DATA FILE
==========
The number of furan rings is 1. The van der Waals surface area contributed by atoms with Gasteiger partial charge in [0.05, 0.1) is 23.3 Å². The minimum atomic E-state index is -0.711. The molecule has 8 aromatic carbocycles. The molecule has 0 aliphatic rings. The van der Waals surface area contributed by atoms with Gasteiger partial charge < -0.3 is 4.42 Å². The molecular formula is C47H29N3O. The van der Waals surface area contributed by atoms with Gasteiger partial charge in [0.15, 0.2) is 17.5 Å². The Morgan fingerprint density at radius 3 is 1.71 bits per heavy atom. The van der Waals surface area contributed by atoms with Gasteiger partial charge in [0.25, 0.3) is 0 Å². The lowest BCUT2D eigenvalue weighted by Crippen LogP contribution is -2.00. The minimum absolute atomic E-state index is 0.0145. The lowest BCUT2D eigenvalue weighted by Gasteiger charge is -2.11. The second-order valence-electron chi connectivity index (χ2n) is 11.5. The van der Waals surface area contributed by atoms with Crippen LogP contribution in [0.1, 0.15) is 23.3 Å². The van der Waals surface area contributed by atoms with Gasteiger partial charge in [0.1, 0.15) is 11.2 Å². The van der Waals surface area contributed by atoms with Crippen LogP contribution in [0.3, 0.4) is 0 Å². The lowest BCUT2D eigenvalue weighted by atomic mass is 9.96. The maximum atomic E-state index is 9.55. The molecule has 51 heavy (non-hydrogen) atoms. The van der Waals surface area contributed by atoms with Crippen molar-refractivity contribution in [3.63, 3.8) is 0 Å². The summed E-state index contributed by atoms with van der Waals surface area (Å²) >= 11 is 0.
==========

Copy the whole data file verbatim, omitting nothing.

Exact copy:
The number of furan rings is 1. The van der Waals surface area contributed by atoms with Gasteiger partial charge in [0.05, 0.1) is 23.3 Å². The minimum atomic E-state index is -0.711. The molecule has 8 aromatic carbocycles. The molecule has 0 aliphatic rings. The van der Waals surface area contributed by atoms with Gasteiger partial charge < -0.3 is 4.42 Å². The molecular formula is C47H29N3O. The van der Waals surface area contributed by atoms with Gasteiger partial charge in [0.15, 0.2) is 17.5 Å². The Morgan fingerprint density at radius 3 is 1.71 bits per heavy atom. The van der Waals surface area contributed by atoms with Gasteiger partial charge in [0.25, 0.3) is 0 Å². The lowest BCUT2D eigenvalue weighted by Crippen LogP contribution is -2.00. The minimum absolute atomic E-state index is 0.0145. The lowest BCUT2D eigenvalue weighted by Gasteiger charge is -2.11. The second-order valence-electron chi connectivity index (χ2n) is 11.5. The van der Waals surface area contributed by atoms with Crippen LogP contribution in [0.1, 0.15) is 23.3 Å². The van der Waals surface area contributed by atoms with Gasteiger partial charge in [0.1, 0.15) is 11.2 Å². The van der Waals surface area contributed by atoms with Crippen LogP contribution in [0.3, 0.4) is 0 Å². The lowest BCUT2D eigenvalue weighted by atomic mass is 9.96. The maximum atomic E-state index is 9.55. The molecule has 51 heavy (non-hydrogen) atoms. The van der Waals surface area contributed by atoms with Crippen molar-refractivity contribution in [3.63, 3.8) is 0 Å². The summed E-state index contributed by atoms with van der Waals surface area (Å²) >= 11 is 0.